Referring now to FIG. 1, there is shown a disk drive 100 embodying this invention. As shown in FIG. 1, at least one rotatable magnetic disk 112 is supported on a spindle 114 and rotated by a disk drive motor 118. The magnetic recording on each disk is in the form of annular patterns of concentric data tracks (not shown) on the magnetic disk 112.

At least one slider 113 is positioned near the magnetic disk 112, each slider 113 supporting one or more magnetic head assemblies 121. As the magnetic disk rotates, slider 113 moves radially in and out over the disk surface 122 so that the magnetic head assembly 121 may access different tracks of the magnetic disk where desired data are written. Each slider 113 is attached to an actuator arm 119 by way of a suspension 115. The suspension 115 provides a slight spring force which biases slider 113 against the disk surface 122. Each actuator arm 119 is attached to an actuator means 127. The actuator means 127 as shown in FIG. 1 may be a voice coil motor (VCM). The VCM comprises a coil movable within a fixed magnetic field, the direction and speed of the coil movements being controlled by the motor current signals supplied by controller 129.

During operation of the disk storage system, the rotation of the magnetic disk 112 generates an air bearing between the slider 113 and the disk surface 122 which exerts an upward force or lift on the slider. The air bearing thus counter-balances the slight spring force of suspension 115 and supports slider 113 off and slightly above the disk surface by a small, substantially constant spacing during normal operation.

The various components of the disk storage system are controlled in operation by control signals generated by control unit 129, such as access control signals and internal clock signals. Typically, the control unit 129 comprises logic control circuits, storage means and a microprocessor. The control unit 129 generates control signals to control various system operations such as drive motor control signals on line 123 and head position and seek control signals on line 128. The control signals on line 128 provide the desired current profiles to optimally move and position slider 113 to the desired data track on disk 112. Write and read signals are communicated to and from write and read heads 121 by way of recording channel 125.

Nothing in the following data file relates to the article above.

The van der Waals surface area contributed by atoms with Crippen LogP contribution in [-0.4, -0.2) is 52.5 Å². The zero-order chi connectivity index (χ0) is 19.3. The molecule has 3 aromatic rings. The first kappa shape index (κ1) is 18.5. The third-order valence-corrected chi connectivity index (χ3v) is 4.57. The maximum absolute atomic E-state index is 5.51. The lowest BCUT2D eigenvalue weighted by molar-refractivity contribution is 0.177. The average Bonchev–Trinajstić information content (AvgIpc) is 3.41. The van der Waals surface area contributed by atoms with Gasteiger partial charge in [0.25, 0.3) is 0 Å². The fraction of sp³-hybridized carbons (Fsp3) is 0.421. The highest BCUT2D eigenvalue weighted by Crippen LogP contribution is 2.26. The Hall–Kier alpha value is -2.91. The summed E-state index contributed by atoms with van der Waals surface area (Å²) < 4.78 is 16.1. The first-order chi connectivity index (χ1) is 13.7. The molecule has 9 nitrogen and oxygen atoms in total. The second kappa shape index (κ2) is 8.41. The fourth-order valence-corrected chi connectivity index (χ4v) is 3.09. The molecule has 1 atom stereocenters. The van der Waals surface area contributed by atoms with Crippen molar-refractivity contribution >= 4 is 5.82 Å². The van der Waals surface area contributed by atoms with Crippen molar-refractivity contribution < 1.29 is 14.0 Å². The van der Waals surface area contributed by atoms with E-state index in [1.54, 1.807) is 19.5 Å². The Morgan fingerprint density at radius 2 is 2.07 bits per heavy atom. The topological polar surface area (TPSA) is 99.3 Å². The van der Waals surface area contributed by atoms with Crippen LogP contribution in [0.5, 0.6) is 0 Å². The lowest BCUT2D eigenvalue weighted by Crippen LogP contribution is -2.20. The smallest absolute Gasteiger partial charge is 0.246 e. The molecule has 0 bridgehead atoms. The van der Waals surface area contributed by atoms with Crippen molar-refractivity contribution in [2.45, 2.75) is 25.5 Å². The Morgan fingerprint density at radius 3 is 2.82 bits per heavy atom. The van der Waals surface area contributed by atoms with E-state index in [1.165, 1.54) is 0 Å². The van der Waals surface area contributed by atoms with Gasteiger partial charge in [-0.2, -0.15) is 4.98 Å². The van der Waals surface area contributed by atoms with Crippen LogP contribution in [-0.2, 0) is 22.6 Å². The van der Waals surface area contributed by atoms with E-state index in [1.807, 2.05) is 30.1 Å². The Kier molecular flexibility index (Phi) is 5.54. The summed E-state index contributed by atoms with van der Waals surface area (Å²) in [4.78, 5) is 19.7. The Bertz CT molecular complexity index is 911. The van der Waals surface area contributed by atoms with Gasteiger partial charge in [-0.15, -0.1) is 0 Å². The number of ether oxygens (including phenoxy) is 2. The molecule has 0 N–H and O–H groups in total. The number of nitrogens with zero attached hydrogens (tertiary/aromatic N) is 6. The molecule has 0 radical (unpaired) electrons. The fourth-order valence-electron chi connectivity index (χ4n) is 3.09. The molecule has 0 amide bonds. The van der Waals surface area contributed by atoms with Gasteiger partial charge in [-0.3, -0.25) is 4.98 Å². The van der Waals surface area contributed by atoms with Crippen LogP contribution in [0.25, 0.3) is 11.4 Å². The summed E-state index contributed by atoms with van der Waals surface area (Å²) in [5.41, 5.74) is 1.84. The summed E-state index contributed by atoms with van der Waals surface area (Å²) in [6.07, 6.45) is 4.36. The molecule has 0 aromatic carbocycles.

With reference to FIG. 2, the orientation of the magnetic head 121 in a slider 113 can be seen in more detail. FIG. 2 is an ABS view of the slider 113, and as can be seen the magnetic head including an inductive write head and a read sensor, is located at a trailing edge of the slider. The above description of a typical magnetic disk storage system, and the accompanying illustration of FIG. 1 are for representation purposes only. It should be apparent that disk storage systems may contain a large number of disks and actuators, and each actuator may support a number of sliders.

With reference now to FIG. 3, the invention can be embodied in a magnetic head 302. The magnetic head 302 includes a read head 304 and a write head 306. The read head 304 includes a magnetoresistive sensor 308, which can be a GMR, TMR, or some other type of sensor. The magnetoresistive sensor 308 is located between first and second magnetic shields 310, 312.

The write head 306 includes a magnetic write pole 314 and a magnetic return pole 316. The write pole 314 can be formed upon a magnetic shaping layer 320, and a magnetic back gap layer 318 magnetically connects the write pole 314 and shaping layer 320 with the return pole 316 in a region removed from the air bearing surface (ABS). A write coil 322 (shown in cross section in FIG. 3) passes between the write pole and shaping layer 314, 320 and the return pole 316, and may also pass above the write pole 314 and shaping layer 320. The write coil 322 can be a helical coil or can be one or more pancake coils. The write coil 322 can be formed upon an insulation layer 324 and can be embedded in a coil insulation layer 326 such as alumina and or hard baked photoresist.

In operation, when an electrical current flows through the write coil 322. A resulting magnetic field causes a magnetic flux to flow through the return pole 316, back gap 318, shaping layer 320 and write pole 314. This causes a magnetic write field to be emitted from the tip of the write pole 314 toward a magnetic medium 332. The write pole 314 has a cross section at the ABS that is much smaller than the cross section of the return pole 316 at the ABS. Therefore, the magnetic field emitting from the write pole 314 is sufficiently dense and strong that it can write a data bit to a magnetically hard top layer 330 of the magnetic medium 332. The magnetic flux then flows through a magnetically softer under-layer 334, and returns back to the return pole 316, where it is sufficiently spread out and weak that it does not erase the data bit recorded by the write pole 314. A magnetic pedestal 336 may be provided at the air bearing surface ABS and attached to the return pole 316 to prevent stray magnetic fields from the bottom leads of the write coil 322 from affecting the magnetic signal recorded to the medium 332.